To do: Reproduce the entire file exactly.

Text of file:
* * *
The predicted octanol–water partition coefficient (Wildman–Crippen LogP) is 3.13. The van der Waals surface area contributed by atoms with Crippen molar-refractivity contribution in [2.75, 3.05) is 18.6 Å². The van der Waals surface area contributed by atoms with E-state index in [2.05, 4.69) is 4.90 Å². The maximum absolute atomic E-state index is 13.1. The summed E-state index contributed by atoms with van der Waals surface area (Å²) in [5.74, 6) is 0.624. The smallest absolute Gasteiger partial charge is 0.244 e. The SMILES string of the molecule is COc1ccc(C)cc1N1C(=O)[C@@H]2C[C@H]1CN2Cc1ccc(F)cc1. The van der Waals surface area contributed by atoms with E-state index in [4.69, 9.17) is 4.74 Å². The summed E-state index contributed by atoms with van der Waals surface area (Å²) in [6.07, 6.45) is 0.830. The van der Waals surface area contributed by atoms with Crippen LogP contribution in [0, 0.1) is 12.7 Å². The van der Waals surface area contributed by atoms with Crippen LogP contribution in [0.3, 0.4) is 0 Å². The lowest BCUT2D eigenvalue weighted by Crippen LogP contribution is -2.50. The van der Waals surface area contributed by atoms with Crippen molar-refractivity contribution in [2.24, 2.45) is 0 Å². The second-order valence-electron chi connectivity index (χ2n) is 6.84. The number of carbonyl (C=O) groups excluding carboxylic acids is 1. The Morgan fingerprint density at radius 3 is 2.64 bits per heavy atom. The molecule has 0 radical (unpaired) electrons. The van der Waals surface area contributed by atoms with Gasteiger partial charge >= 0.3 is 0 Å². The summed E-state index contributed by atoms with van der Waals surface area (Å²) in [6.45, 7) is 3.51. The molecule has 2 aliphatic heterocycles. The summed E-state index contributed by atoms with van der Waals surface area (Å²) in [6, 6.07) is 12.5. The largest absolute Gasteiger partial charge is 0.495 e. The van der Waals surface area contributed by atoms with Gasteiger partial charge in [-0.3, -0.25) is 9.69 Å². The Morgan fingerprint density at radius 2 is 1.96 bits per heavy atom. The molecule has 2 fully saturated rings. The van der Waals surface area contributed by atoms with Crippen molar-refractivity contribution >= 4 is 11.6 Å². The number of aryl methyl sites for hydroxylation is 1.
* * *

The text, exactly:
The predicted octanol–water partition coefficient (Wildman–Crippen LogP) is 3.13. The van der Waals surface area contributed by atoms with Crippen molar-refractivity contribution in [2.75, 3.05) is 18.6 Å². The van der Waals surface area contributed by atoms with E-state index in [2.05, 4.69) is 4.90 Å². The maximum absolute atomic E-state index is 13.1. The summed E-state index contributed by atoms with van der Waals surface area (Å²) in [5.74, 6) is 0.624. The smallest absolute Gasteiger partial charge is 0.244 e. The SMILES string of the molecule is COc1ccc(C)cc1N1C(=O)[C@@H]2C[C@H]1CN2Cc1ccc(F)cc1. The van der Waals surface area contributed by atoms with E-state index in [4.69, 9.17) is 4.74 Å². The summed E-state index contributed by atoms with van der Waals surface area (Å²) in [6.07, 6.45) is 0.830. The van der Waals surface area contributed by atoms with Crippen LogP contribution in [0, 0.1) is 12.7 Å². The van der Waals surface area contributed by atoms with Crippen LogP contribution in [0.3, 0.4) is 0 Å². The lowest BCUT2D eigenvalue weighted by Crippen LogP contribution is -2.50. The van der Waals surface area contributed by atoms with Crippen molar-refractivity contribution in [2.24, 2.45) is 0 Å². The second-order valence-electron chi connectivity index (χ2n) is 6.84. The number of carbonyl (C=O) groups excluding carboxylic acids is 1. The Morgan fingerprint density at radius 3 is 2.64 bits per heavy atom. The molecule has 0 radical (unpaired) electrons. The van der Waals surface area contributed by atoms with Gasteiger partial charge >= 0.3 is 0 Å². The summed E-state index contributed by atoms with van der Waals surface area (Å²) in [6.45, 7) is 3.51. The molecule has 2 aliphatic heterocycles. The summed E-state index contributed by atoms with van der Waals surface area (Å²) in [6, 6.07) is 12.5. The largest absolute Gasteiger partial charge is 0.495 e. The van der Waals surface area contributed by atoms with Gasteiger partial charge in [-0.3, -0.25) is 9.69 Å². The Morgan fingerprint density at radius 2 is 1.96 bits per heavy atom. The molecule has 2 fully saturated rings. The van der Waals surface area contributed by atoms with Crippen molar-refractivity contribution >= 4 is 11.6 Å². The number of aryl methyl sites for hydroxylation is 1.